Yesterday, dubbed 'Freedom Day', marked the end of the majority of Covid-related rules. Face masks are no longer a legal requirement in enclosed spaces, but are still heavily encouraged, especially in more crowded spots such as on public transport. Significant life events, such as weddings and funerals, no long have to operate under a restricted guest-list, and nightclubs - many for the first time in eighteen months - have been allowed to reopen there doors once more.
However, the rules around your favourite club (and other indoor venues attracting large crowds, such as gigs) are set to change again come September, when vaccine passports - where you'll have to show proof you've received both vaccines on the door - are set to be introduced.
During Monday's (19 July) press conference, Prime Minister Boris Johnson said of the decision, "I don't want to have to close nightclubs again as they have elsewhere. But it does mean nightclubs need to do the socially responsible thing. As we said last week, we do reserve the right to mandate certification at any point if it's necessary to reduce transmission."
He continued, "And I should serve notice now that by the end of September, when all over-eighteens have had their chance to be double jabbed we're planning to make full vaccination the condition of entry to nightclubs and other venues where large crowds gather."
The decision has been met with a mixed response. Many nightclub and venue owners are worried that the ruling will make it harder for them to keep their businesses afloat, especially as they're already struggling following a lengthy closure.
Michael Kill, CEO of the Night Time Industries Association (NITA) expressed concern that introducing mandatory vaccine passports will leave club owners, who have been planning their reopening for months, having to make yet more changes to the way they operate. He described the move as a 'shambles'. The NITA positions itself as a voice for the sector, aims to create jobs and says it strives to ensure that the night time economy continues to flourish.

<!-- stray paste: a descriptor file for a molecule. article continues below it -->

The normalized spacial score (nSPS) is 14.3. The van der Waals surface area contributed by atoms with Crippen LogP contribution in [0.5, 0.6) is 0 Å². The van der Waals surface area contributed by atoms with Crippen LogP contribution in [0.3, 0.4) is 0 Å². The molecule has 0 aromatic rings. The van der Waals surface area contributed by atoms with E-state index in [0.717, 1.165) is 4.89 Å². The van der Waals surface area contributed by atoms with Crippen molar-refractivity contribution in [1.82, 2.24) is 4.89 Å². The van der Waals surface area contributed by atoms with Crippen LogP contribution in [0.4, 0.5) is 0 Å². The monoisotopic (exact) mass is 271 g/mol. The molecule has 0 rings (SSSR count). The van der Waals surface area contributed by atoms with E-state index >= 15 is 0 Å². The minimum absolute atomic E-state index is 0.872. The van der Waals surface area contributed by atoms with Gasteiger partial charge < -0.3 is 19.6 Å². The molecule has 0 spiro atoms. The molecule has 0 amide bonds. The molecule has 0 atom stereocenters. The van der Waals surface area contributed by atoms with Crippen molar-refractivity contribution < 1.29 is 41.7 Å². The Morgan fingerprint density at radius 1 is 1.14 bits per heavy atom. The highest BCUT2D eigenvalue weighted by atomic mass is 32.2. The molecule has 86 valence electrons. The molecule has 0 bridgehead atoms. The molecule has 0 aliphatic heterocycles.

"[Our recent research, in which we spoke to 250 businesses] found that 8 in 10 don't want to implement Covid passports [at present], with commonly cited reasons including a worry about difficulties with enforcing the system and a reduction in spontaneous consumers.
"In addition to that, [there's the issue of] being put at a competitive disadvantage against pubs and bars that aren’t subject to the same restrictions, and yet provide similar environments. The unreliability of lateral flow testing has is also a cause for concern."
Others took to social media to air their thoughts on the prospect of vaccine passports, with many questioning the government's timescale. "Allowing non-vaccinated people in now but vaccinated later?" one wrote. "It should be the other way round!"
A sizeable amount have also shared tweets along the lines of 'although I'm not an anti-vaxxer, this U-turn seems concerning' and have rightly pointed out that despite being double jabbed, it is still possible to catch COVID-19. Others have said they're in favour of passports and that ultimately, it'll help to save more lives.
Over in France, thousands of protestors have currently taken to the streets to march against the vaccine passport rules that are set to come into force tomorrow (21 July). The health pass will see only those who've been fully vaccinated (or who've had a negative PCR test within 24 hours) allowed entry into theatres, cinemas and museums. From August, the pass will be extended to include other popular venues such as malls, planes, restaurants and public transport.
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